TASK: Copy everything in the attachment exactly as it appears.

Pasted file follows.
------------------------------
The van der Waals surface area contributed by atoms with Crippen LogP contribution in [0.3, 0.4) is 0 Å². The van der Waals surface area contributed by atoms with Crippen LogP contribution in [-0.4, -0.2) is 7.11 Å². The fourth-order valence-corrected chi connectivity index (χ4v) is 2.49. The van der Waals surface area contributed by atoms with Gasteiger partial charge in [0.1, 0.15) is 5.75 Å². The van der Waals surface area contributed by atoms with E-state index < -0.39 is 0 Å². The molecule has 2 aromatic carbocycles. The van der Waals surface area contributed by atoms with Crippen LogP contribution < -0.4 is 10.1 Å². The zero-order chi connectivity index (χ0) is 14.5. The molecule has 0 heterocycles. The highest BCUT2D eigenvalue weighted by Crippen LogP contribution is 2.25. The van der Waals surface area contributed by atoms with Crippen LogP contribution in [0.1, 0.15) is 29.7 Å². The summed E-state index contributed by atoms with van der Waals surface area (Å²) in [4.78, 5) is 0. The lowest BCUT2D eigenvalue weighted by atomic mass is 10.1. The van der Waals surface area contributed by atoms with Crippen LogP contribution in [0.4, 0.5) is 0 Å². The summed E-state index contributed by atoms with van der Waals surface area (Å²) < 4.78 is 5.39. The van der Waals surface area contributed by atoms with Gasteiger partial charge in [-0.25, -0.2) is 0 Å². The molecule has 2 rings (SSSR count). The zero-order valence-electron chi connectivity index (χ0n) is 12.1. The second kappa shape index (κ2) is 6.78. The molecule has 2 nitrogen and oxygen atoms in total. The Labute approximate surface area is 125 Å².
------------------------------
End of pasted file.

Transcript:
The van der Waals surface area contributed by atoms with Crippen LogP contribution in [0.3, 0.4) is 0 Å². The van der Waals surface area contributed by atoms with Crippen LogP contribution in [-0.4, -0.2) is 7.11 Å². The fourth-order valence-corrected chi connectivity index (χ4v) is 2.49. The van der Waals surface area contributed by atoms with Gasteiger partial charge in [0.1, 0.15) is 5.75 Å². The van der Waals surface area contributed by atoms with E-state index < -0.39 is 0 Å². The molecule has 2 aromatic carbocycles. The van der Waals surface area contributed by atoms with Crippen LogP contribution < -0.4 is 10.1 Å². The zero-order chi connectivity index (χ0) is 14.5. The molecule has 0 heterocycles. The highest BCUT2D eigenvalue weighted by Crippen LogP contribution is 2.25. The van der Waals surface area contributed by atoms with Crippen LogP contribution in [0.1, 0.15) is 29.7 Å². The summed E-state index contributed by atoms with van der Waals surface area (Å²) in [4.78, 5) is 0. The lowest BCUT2D eigenvalue weighted by atomic mass is 10.1. The van der Waals surface area contributed by atoms with Crippen LogP contribution in [0.4, 0.5) is 0 Å². The summed E-state index contributed by atoms with van der Waals surface area (Å²) < 4.78 is 5.39. The van der Waals surface area contributed by atoms with Gasteiger partial charge in [-0.25, -0.2) is 0 Å². The molecule has 2 rings (SSSR count). The zero-order valence-electron chi connectivity index (χ0n) is 12.1. The second kappa shape index (κ2) is 6.78. The molecule has 2 nitrogen and oxygen atoms in total. The Labute approximate surface area is 125 Å².